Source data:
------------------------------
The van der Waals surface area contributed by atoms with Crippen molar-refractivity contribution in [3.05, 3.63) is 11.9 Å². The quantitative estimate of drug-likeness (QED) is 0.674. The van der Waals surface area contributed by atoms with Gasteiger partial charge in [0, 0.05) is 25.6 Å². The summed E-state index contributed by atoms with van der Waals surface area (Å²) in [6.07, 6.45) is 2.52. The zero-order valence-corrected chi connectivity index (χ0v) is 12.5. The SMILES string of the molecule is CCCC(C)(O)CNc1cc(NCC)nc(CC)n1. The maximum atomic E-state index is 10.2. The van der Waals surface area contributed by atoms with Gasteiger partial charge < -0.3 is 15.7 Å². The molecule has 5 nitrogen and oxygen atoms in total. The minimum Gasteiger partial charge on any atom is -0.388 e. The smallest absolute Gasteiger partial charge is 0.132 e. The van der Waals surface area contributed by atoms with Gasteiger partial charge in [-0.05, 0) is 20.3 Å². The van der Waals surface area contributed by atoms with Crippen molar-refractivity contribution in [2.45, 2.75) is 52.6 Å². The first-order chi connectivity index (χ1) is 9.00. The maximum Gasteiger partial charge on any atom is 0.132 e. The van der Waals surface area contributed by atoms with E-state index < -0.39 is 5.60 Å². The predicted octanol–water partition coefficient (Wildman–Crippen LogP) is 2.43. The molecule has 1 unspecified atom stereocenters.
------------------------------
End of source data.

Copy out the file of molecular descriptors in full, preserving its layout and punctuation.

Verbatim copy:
The van der Waals surface area contributed by atoms with Crippen molar-refractivity contribution in [3.05, 3.63) is 11.9 Å². The quantitative estimate of drug-likeness (QED) is 0.674. The van der Waals surface area contributed by atoms with Gasteiger partial charge in [0, 0.05) is 25.6 Å². The summed E-state index contributed by atoms with van der Waals surface area (Å²) in [6.07, 6.45) is 2.52. The zero-order valence-corrected chi connectivity index (χ0v) is 12.5. The SMILES string of the molecule is CCCC(C)(O)CNc1cc(NCC)nc(CC)n1. The maximum atomic E-state index is 10.2. The van der Waals surface area contributed by atoms with Gasteiger partial charge < -0.3 is 15.7 Å². The molecule has 5 nitrogen and oxygen atoms in total. The minimum Gasteiger partial charge on any atom is -0.388 e. The smallest absolute Gasteiger partial charge is 0.132 e. The van der Waals surface area contributed by atoms with Gasteiger partial charge in [-0.05, 0) is 20.3 Å². The van der Waals surface area contributed by atoms with Crippen molar-refractivity contribution in [2.45, 2.75) is 52.6 Å². The first-order chi connectivity index (χ1) is 9.00. The maximum Gasteiger partial charge on any atom is 0.132 e. The van der Waals surface area contributed by atoms with E-state index < -0.39 is 5.60 Å². The predicted octanol–water partition coefficient (Wildman–Crippen LogP) is 2.43. The molecule has 1 unspecified atom stereocenters.